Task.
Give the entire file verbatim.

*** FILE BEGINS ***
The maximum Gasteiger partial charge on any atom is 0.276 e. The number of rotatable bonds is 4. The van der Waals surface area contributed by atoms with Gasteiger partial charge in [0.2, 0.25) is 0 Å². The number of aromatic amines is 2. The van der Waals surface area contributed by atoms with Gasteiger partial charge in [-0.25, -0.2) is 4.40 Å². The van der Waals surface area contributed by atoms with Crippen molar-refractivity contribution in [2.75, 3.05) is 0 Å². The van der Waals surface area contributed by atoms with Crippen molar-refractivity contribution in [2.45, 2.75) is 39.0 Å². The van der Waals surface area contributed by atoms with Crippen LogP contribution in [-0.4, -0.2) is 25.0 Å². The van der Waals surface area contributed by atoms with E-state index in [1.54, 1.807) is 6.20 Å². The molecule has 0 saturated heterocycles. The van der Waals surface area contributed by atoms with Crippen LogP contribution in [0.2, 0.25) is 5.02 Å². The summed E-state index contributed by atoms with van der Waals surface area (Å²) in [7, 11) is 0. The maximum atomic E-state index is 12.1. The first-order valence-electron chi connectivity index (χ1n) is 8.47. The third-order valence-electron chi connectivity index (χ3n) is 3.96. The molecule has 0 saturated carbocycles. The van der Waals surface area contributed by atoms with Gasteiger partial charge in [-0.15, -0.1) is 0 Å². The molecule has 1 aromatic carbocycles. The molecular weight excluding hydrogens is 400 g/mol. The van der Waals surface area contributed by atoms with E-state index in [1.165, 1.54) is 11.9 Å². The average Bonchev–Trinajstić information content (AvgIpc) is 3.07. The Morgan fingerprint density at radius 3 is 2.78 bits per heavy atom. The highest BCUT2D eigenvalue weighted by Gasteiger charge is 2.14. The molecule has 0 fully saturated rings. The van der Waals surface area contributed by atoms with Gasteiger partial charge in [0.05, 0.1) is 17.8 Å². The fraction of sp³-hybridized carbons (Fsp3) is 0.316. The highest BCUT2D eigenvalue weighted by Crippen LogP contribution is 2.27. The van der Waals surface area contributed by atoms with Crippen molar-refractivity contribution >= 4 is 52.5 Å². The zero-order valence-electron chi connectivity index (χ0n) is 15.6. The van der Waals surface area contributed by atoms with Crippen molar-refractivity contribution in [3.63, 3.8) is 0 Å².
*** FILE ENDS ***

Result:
The maximum Gasteiger partial charge on any atom is 0.276 e. The number of rotatable bonds is 4. The van der Waals surface area contributed by atoms with Gasteiger partial charge in [0.2, 0.25) is 0 Å². The number of aromatic amines is 2. The van der Waals surface area contributed by atoms with Gasteiger partial charge in [-0.25, -0.2) is 4.40 Å². The van der Waals surface area contributed by atoms with Crippen molar-refractivity contribution in [2.75, 3.05) is 0 Å². The van der Waals surface area contributed by atoms with Crippen molar-refractivity contribution in [2.45, 2.75) is 39.0 Å². The van der Waals surface area contributed by atoms with Crippen LogP contribution in [-0.4, -0.2) is 25.0 Å². The van der Waals surface area contributed by atoms with E-state index in [1.54, 1.807) is 6.20 Å². The molecule has 0 saturated heterocycles. The van der Waals surface area contributed by atoms with Crippen LogP contribution in [0.2, 0.25) is 5.02 Å². The summed E-state index contributed by atoms with van der Waals surface area (Å²) in [7, 11) is 0. The maximum atomic E-state index is 12.1. The first-order valence-electron chi connectivity index (χ1n) is 8.47. The third-order valence-electron chi connectivity index (χ3n) is 3.96. The molecule has 0 saturated carbocycles. The van der Waals surface area contributed by atoms with Gasteiger partial charge in [-0.15, -0.1) is 0 Å². The molecule has 1 aromatic carbocycles. The molecular weight excluding hydrogens is 400 g/mol. The van der Waals surface area contributed by atoms with E-state index in [1.165, 1.54) is 11.9 Å². The average Bonchev–Trinajstić information content (AvgIpc) is 3.07. The Morgan fingerprint density at radius 3 is 2.78 bits per heavy atom. The highest BCUT2D eigenvalue weighted by Gasteiger charge is 2.14. The molecule has 0 fully saturated rings. The van der Waals surface area contributed by atoms with Gasteiger partial charge in [0.05, 0.1) is 17.8 Å². The fraction of sp³-hybridized carbons (Fsp3) is 0.316. The highest BCUT2D eigenvalue weighted by Crippen LogP contribution is 2.27. The van der Waals surface area contributed by atoms with Crippen molar-refractivity contribution >= 4 is 52.5 Å². The zero-order valence-electron chi connectivity index (χ0n) is 15.6. The van der Waals surface area contributed by atoms with Crippen molar-refractivity contribution in [3.63, 3.8) is 0 Å².